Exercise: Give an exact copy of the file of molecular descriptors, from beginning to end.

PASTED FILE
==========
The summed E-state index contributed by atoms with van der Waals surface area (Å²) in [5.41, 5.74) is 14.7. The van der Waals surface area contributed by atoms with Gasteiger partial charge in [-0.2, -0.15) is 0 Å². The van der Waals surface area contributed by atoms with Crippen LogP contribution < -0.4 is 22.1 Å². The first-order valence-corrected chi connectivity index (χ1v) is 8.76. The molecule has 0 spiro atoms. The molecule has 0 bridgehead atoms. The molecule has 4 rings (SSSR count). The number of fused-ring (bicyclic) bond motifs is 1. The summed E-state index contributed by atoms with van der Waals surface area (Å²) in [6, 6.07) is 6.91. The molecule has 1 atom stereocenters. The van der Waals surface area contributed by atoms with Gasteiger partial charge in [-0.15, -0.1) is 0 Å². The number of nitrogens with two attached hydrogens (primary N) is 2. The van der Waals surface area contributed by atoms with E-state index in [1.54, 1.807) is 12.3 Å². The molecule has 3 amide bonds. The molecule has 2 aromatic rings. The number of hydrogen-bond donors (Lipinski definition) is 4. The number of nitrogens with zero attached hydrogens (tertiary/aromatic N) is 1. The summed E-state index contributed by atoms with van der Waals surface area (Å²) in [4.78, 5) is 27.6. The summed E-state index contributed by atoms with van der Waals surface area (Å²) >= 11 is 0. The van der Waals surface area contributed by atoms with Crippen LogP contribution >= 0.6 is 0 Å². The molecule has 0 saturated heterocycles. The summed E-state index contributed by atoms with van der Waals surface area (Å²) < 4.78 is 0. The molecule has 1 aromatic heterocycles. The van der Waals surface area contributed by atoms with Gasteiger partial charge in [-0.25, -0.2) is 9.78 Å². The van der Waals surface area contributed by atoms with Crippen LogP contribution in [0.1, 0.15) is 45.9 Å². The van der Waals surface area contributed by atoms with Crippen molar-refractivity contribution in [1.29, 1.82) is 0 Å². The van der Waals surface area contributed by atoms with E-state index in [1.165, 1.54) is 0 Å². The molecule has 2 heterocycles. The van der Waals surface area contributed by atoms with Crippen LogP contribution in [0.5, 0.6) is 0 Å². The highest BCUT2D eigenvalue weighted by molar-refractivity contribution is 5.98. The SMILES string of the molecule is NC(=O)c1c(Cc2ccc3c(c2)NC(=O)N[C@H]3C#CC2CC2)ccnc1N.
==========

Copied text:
The summed E-state index contributed by atoms with van der Waals surface area (Å²) in [5.41, 5.74) is 14.7. The van der Waals surface area contributed by atoms with Gasteiger partial charge in [-0.2, -0.15) is 0 Å². The van der Waals surface area contributed by atoms with Crippen LogP contribution < -0.4 is 22.1 Å². The first-order valence-corrected chi connectivity index (χ1v) is 8.76. The molecule has 0 spiro atoms. The molecule has 0 bridgehead atoms. The molecule has 4 rings (SSSR count). The number of fused-ring (bicyclic) bond motifs is 1. The summed E-state index contributed by atoms with van der Waals surface area (Å²) in [6, 6.07) is 6.91. The molecule has 1 atom stereocenters. The van der Waals surface area contributed by atoms with Gasteiger partial charge in [-0.15, -0.1) is 0 Å². The number of nitrogens with two attached hydrogens (primary N) is 2. The van der Waals surface area contributed by atoms with E-state index in [1.54, 1.807) is 12.3 Å². The molecule has 3 amide bonds. The molecule has 2 aromatic rings. The number of hydrogen-bond donors (Lipinski definition) is 4. The number of nitrogens with zero attached hydrogens (tertiary/aromatic N) is 1. The summed E-state index contributed by atoms with van der Waals surface area (Å²) in [4.78, 5) is 27.6. The summed E-state index contributed by atoms with van der Waals surface area (Å²) >= 11 is 0. The van der Waals surface area contributed by atoms with Crippen LogP contribution >= 0.6 is 0 Å². The molecule has 0 saturated heterocycles. The summed E-state index contributed by atoms with van der Waals surface area (Å²) < 4.78 is 0. The molecule has 1 aromatic heterocycles. The van der Waals surface area contributed by atoms with Gasteiger partial charge in [-0.25, -0.2) is 9.78 Å². The van der Waals surface area contributed by atoms with Crippen LogP contribution in [0.1, 0.15) is 45.9 Å². The van der Waals surface area contributed by atoms with Crippen molar-refractivity contribution in [1.29, 1.82) is 0 Å². The van der Waals surface area contributed by atoms with E-state index in [1.165, 1.54) is 0 Å². The molecule has 2 heterocycles. The van der Waals surface area contributed by atoms with Crippen LogP contribution in [0.5, 0.6) is 0 Å². The highest BCUT2D eigenvalue weighted by molar-refractivity contribution is 5.98. The SMILES string of the molecule is NC(=O)c1c(Cc2ccc3c(c2)NC(=O)N[C@H]3C#CC2CC2)ccnc1N.